Author and academic Vijay Mishra, a professor at Australia Murdoch University, on how Rushdie has been a scapegoat for complex historical differences
The Chautauqua Institution, southwest of Buffalo in New York State, is known for its summer lectures – and as a place where people come seeking peace and serenity. Salman Rushdie, the great writer and influential public intellectual, had spoken at the centre before.
On Friday 12 August, he was invited to speak on a subject very close to his heart: the plight of writers in Ukraine and the ethical responsibility of liberal nation-states towards them. Rushdie has been an outspoken defender of writers’ freedom of expression throughout his career.
In the audience of around 2,500 at Chautauqua was Hadi Matar, 24, of New Jersey, who jumped on stage and stabbed Rushdie in the neck and the abdomen.
The fatwa and the spectre of death
It was more than 30 years ago – 14 February 1989 (Valentine’s Day) – when Ayatollah Ruhollah Khomeini, 88, the then spiritual ruler of Iran, condemned Rushdie to death via a fatwa, a legal ruling under Sharia Law. His crime was blasphemy against Prophet Muhammad in his novel The Satanic Verses, on a number of levels.
The most serious was the suggestion that Muhammad didn’t solely edit the message of Angel Gibreel (Gabriel) – that Satan himself had a hand in occasionally distorting that message. These, of course, are presented as hallucinatory recollections by the novel’s seemingly deranged character, Gibreel Farishta. But because of a common belief in the shared identity of author and narrator, the author is deemed to be responsible for a character’s words and actions. And so the author stood condemned.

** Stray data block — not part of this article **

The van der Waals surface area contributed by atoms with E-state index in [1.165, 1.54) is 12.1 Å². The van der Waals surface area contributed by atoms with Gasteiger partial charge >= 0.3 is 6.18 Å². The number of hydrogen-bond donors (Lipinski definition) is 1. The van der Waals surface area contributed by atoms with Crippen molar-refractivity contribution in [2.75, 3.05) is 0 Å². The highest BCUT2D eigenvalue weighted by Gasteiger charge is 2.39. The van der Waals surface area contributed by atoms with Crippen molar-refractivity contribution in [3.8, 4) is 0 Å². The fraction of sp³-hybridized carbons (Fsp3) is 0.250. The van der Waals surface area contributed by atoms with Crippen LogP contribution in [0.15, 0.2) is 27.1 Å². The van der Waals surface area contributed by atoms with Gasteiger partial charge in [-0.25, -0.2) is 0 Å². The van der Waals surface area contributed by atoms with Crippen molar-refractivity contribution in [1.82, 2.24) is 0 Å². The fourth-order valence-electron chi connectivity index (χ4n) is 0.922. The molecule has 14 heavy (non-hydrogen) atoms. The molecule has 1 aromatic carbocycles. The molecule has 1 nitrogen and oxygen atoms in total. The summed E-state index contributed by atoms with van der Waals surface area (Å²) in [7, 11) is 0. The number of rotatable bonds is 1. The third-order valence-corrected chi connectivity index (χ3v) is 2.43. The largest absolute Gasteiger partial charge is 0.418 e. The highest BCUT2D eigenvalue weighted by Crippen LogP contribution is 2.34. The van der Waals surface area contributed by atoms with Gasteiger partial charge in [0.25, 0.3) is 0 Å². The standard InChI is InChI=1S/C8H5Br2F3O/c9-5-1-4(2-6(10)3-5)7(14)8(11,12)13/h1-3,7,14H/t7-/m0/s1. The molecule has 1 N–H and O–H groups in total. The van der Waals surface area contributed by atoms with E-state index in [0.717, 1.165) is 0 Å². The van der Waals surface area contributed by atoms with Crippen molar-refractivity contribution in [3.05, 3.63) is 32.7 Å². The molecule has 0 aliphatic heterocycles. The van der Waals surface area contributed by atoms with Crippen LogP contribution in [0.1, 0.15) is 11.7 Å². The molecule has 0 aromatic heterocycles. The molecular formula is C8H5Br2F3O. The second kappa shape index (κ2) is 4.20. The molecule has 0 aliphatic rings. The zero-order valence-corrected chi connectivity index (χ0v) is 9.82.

Blasphemy against Muhammad is an unpardonable crime in Islam: a kind of divine sanctity surrounds the Prophet of Islam. The latter is captured in the well-known Farsi saying, Ba khuda diwana basho; ba muhammad hoshiyar (Take liberties with Allah as you wish; but be careful with Muhammad).
Since the fatwa, the spectre of death has followed Rushdie – and he knew it, even when the Iranian government ostensibly withdrew its support for the fatwa. (But without the important step of conceding that a fatwa by a qualified scholar of Islam – which Khomeini was – could be revoked.) Rushdie himself had not taken the occasional threats to his life seriously. He had lived more freely in recent years, often dispensing with security guards for protection.
Although Rushdie is now off a ventilator, his wounds remain serious. As his agent Andrew Wylie has said, he may lose an eye and perhaps even the use of an arm. He will recover, but it seems unlikely he’ll return as the raconteur of old (as I knew him during my visits to Emory University, Georgia, where for five years during 2006-2011 he was a short-term writer-in-residence, and where his archive had been installed).
Exposing fault lines between East and West
We do not know what motivated Hadi Matar to act in the manner in which he did, but his action cannot be de-linked from the 1989 fatwa, reported by Time magazine in a lead essay titled “Hunted by An Angry Faith: Salman Rushdie’s novel cracks open a fault line between East and West”.
Rushdie made it to the cover of Time on 15 September 2017, when the magazine profiled him, and praised his new novel, The Golden House. In the profile, Rushdie reflected on the effect of the fatwa and the controversy around The Satanic Verses on people’s perceptions of his writing. The humour in his books was overlooked, he said, and his later works began to acquire the “shadow of the attack” on The Satanic Verses.
The Satanic Verses was published more than 30 years ago – some years before Rushdie’s attacker, Hadi Matar, was born. But the insult to Islam felt by Rushdie’s detractors seems to have endured regardless of the decades that have passed.